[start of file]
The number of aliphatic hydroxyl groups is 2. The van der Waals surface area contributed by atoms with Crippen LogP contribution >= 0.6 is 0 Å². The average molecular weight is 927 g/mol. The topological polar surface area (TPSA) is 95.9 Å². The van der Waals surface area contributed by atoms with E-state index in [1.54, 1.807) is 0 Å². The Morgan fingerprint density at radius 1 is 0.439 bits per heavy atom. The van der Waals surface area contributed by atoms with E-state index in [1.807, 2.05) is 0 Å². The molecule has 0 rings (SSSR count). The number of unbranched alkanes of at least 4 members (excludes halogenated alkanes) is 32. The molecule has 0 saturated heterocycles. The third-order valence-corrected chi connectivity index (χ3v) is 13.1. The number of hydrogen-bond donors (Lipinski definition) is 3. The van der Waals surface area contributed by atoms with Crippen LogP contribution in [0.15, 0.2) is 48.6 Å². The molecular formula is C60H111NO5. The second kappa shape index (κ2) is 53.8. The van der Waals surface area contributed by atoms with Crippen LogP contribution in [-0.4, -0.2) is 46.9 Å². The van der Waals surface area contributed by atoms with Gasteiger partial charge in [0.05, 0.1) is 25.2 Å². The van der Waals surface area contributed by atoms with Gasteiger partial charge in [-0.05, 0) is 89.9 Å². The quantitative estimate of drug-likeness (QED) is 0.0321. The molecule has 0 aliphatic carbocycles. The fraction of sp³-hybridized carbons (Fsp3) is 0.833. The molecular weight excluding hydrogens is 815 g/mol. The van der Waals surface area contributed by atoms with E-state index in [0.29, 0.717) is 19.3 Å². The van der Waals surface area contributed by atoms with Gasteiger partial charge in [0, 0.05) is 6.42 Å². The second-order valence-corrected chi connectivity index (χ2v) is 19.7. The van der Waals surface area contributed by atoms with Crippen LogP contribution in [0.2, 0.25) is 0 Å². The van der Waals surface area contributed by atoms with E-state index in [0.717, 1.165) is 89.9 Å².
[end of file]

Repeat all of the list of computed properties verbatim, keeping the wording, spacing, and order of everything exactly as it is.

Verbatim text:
The number of aliphatic hydroxyl groups is 2. The van der Waals surface area contributed by atoms with Crippen LogP contribution >= 0.6 is 0 Å². The average molecular weight is 927 g/mol. The topological polar surface area (TPSA) is 95.9 Å². The van der Waals surface area contributed by atoms with E-state index in [1.54, 1.807) is 0 Å². The Morgan fingerprint density at radius 1 is 0.439 bits per heavy atom. The van der Waals surface area contributed by atoms with E-state index in [1.807, 2.05) is 0 Å². The molecule has 0 rings (SSSR count). The number of unbranched alkanes of at least 4 members (excludes halogenated alkanes) is 32. The molecule has 0 saturated heterocycles. The third-order valence-corrected chi connectivity index (χ3v) is 13.1. The number of hydrogen-bond donors (Lipinski definition) is 3. The van der Waals surface area contributed by atoms with Crippen LogP contribution in [0.15, 0.2) is 48.6 Å². The molecular formula is C60H111NO5. The second kappa shape index (κ2) is 53.8. The van der Waals surface area contributed by atoms with Crippen LogP contribution in [-0.4, -0.2) is 46.9 Å². The van der Waals surface area contributed by atoms with Gasteiger partial charge in [0.05, 0.1) is 25.2 Å². The van der Waals surface area contributed by atoms with Gasteiger partial charge in [-0.05, 0) is 89.9 Å². The quantitative estimate of drug-likeness (QED) is 0.0321. The molecule has 0 aliphatic carbocycles. The fraction of sp³-hybridized carbons (Fsp3) is 0.833. The molecular weight excluding hydrogens is 815 g/mol. The van der Waals surface area contributed by atoms with E-state index in [0.29, 0.717) is 19.3 Å². The van der Waals surface area contributed by atoms with Gasteiger partial charge in [0, 0.05) is 6.42 Å². The second-order valence-corrected chi connectivity index (χ2v) is 19.7. The van der Waals surface area contributed by atoms with Crippen LogP contribution in [0.2, 0.25) is 0 Å². The van der Waals surface area contributed by atoms with E-state index in [0.717, 1.165) is 89.9 Å².